Your personal Twitter timeline isn’t so personal anymore.
Since its humble beginnings in 2006, Twitter’s timeline has shown a stream of 140-character messages from only the people you’ve chosen to follow (and, starting in 2010, promoted tweets from advertisers). Earlier this week, the social network gave itself permission to display tweets it thinks you want to see — regardless of whether you actually asked to see them.
On Wednesday morning the social media company updated its help page — titled “What’s a Twitter timeline?” — to include a new section, first spotted by Quartz. Your feed now includes tweets from everyone you follow, retweets from those people, the occasional advertisement, and something new:
“Additionally, when we identify a Tweet, an account to follow, or other content that’s popular or relevant, we may add it to your timeline. This means you will sometimes see Tweets from accounts you don’t follow. We select each Tweet using a variety of signals, including how popular it is and how people in your network are interacting with it. Our goal is to make your home timeline even more relevant and interesting.”
So far, this policy change has bubbled up into people’s feeds only in the form of tweets that people you follow have marked as favorites. This has raised concerns among some Twitter members who used the fave feature as a way to bookmark something, assuming it was semi-private.
This new policy is the latest in a series of changes over the past year largely focused on making Twitter friendlier to new members. Twitter has changed its design to include larger text and photos, made the profile pictures and popular tweets on individual pages easier to see, added a mute feature, and created the ability to include emoji and multiple photos in one tweet. This dramatic makeover, however, is also rapidly erasing the differences between Twitter and its primary competitor: Facebook.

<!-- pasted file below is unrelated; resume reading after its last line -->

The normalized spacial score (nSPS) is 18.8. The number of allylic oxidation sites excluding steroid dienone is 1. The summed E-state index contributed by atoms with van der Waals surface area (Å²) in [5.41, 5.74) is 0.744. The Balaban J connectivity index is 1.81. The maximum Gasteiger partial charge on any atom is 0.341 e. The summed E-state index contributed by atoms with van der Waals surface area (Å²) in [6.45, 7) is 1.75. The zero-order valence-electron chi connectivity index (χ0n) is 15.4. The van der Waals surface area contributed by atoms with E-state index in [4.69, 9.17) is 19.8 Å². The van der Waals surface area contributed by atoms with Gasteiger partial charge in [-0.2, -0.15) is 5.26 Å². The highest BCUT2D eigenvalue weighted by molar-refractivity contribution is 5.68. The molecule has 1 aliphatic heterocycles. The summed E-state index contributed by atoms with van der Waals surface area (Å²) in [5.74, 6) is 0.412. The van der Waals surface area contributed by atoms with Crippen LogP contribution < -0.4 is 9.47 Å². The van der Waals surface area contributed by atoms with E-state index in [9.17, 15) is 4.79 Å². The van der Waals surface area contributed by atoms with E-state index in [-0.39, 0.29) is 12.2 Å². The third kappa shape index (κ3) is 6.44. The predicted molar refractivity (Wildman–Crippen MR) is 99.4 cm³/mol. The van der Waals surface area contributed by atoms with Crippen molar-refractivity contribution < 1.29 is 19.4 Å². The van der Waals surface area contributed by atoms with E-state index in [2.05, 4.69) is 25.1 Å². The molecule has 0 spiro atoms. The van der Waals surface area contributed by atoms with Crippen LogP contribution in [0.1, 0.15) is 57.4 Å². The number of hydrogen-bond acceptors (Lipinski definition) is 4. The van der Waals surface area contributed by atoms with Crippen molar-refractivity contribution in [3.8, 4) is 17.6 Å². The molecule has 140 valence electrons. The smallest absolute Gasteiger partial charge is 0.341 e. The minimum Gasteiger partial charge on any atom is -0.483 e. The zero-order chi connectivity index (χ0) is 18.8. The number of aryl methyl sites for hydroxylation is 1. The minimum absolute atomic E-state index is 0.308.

Any longtime social media user can see the writing on the wall: Twitter’s latest policy change appears to be a step toward transforming your timeline into a news feed like the one provided by Mark Zuckerberg’s behemoth social media company. In other words, instead of showing you every single post from the people you follow, Twitter’s feed could morph into a list of select messages curated by a vaguely defined algorithm you can’t control.
This gives more power to the company controlling your timeline than it does to you — which is never a good thing. Tools like Tweetbot and TweetDeck exist for people to search for topics that are relevant to them. If someone wants to see a Twitter conversation on a particular story, like the Oscars, she has all the tools she needs to seek it out.
Instead, Twitter appears to be trying to force-feed us tweets it thinks we’ll click on, possibly as a way to prove to advertisers that it can be just as robust a traffic driver as Facebook. The result, as we recently learned from Wired writer Mat Honan’s piece about liking everything on Facebook, will be a social media network even more dominated by clickbaity headlines, kitten videos, political screeds, and uplifting news stories.
This is not the world Twitter has traditionally reflected, or the one that’s made it a vehicle for spreading important news, like the police shooting of Michael Brown in Ferguson, Missouri. If Twitter begins to edit our streams, pushing out lesser-known sources of information, important, citizen-reported stories like that could very well be lost.